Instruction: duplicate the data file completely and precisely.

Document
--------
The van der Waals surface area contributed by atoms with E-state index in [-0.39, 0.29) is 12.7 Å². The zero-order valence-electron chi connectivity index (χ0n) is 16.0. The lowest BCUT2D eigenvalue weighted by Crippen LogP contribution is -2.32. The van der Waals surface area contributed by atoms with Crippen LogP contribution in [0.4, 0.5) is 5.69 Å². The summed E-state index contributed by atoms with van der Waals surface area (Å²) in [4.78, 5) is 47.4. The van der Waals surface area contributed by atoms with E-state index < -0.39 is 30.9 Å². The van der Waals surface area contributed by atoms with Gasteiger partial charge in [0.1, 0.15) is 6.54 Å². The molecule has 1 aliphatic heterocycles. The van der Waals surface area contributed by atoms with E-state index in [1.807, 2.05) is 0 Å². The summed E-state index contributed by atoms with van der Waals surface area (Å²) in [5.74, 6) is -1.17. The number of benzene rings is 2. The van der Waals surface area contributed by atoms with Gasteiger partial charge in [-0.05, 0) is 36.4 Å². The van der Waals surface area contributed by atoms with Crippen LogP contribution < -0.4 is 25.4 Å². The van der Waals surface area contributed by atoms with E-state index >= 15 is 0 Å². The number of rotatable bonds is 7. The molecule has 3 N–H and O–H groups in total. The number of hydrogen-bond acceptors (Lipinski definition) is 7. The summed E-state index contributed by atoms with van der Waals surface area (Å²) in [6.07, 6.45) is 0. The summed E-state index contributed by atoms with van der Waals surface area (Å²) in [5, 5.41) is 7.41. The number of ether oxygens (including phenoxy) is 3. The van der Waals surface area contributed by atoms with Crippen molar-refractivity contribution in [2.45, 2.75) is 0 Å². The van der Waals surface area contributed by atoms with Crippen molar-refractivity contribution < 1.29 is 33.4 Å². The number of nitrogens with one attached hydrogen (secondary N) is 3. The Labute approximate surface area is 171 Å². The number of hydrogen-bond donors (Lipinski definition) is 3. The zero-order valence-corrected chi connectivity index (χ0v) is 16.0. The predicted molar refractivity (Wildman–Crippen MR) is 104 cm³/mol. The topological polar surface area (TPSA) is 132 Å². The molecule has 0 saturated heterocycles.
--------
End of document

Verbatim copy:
The van der Waals surface area contributed by atoms with E-state index in [-0.39, 0.29) is 12.7 Å². The zero-order valence-electron chi connectivity index (χ0n) is 16.0. The lowest BCUT2D eigenvalue weighted by Crippen LogP contribution is -2.32. The van der Waals surface area contributed by atoms with Crippen LogP contribution in [0.4, 0.5) is 5.69 Å². The summed E-state index contributed by atoms with van der Waals surface area (Å²) in [4.78, 5) is 47.4. The van der Waals surface area contributed by atoms with E-state index < -0.39 is 30.9 Å². The van der Waals surface area contributed by atoms with Gasteiger partial charge in [0.1, 0.15) is 6.54 Å². The molecule has 1 aliphatic heterocycles. The van der Waals surface area contributed by atoms with E-state index in [1.807, 2.05) is 0 Å². The summed E-state index contributed by atoms with van der Waals surface area (Å²) in [5.74, 6) is -1.17. The number of benzene rings is 2. The van der Waals surface area contributed by atoms with Gasteiger partial charge in [-0.05, 0) is 36.4 Å². The van der Waals surface area contributed by atoms with Crippen LogP contribution < -0.4 is 25.4 Å². The van der Waals surface area contributed by atoms with E-state index >= 15 is 0 Å². The number of rotatable bonds is 7. The molecule has 3 N–H and O–H groups in total. The number of hydrogen-bond acceptors (Lipinski definition) is 7. The summed E-state index contributed by atoms with van der Waals surface area (Å²) in [6.07, 6.45) is 0. The summed E-state index contributed by atoms with van der Waals surface area (Å²) in [5, 5.41) is 7.41. The number of ether oxygens (including phenoxy) is 3. The van der Waals surface area contributed by atoms with Crippen molar-refractivity contribution in [2.45, 2.75) is 0 Å². The van der Waals surface area contributed by atoms with Crippen molar-refractivity contribution < 1.29 is 33.4 Å². The number of nitrogens with one attached hydrogen (secondary N) is 3. The Labute approximate surface area is 171 Å². The number of hydrogen-bond donors (Lipinski definition) is 3. The zero-order valence-corrected chi connectivity index (χ0v) is 16.0. The predicted molar refractivity (Wildman–Crippen MR) is 104 cm³/mol. The topological polar surface area (TPSA) is 132 Å². The molecule has 0 saturated heterocycles.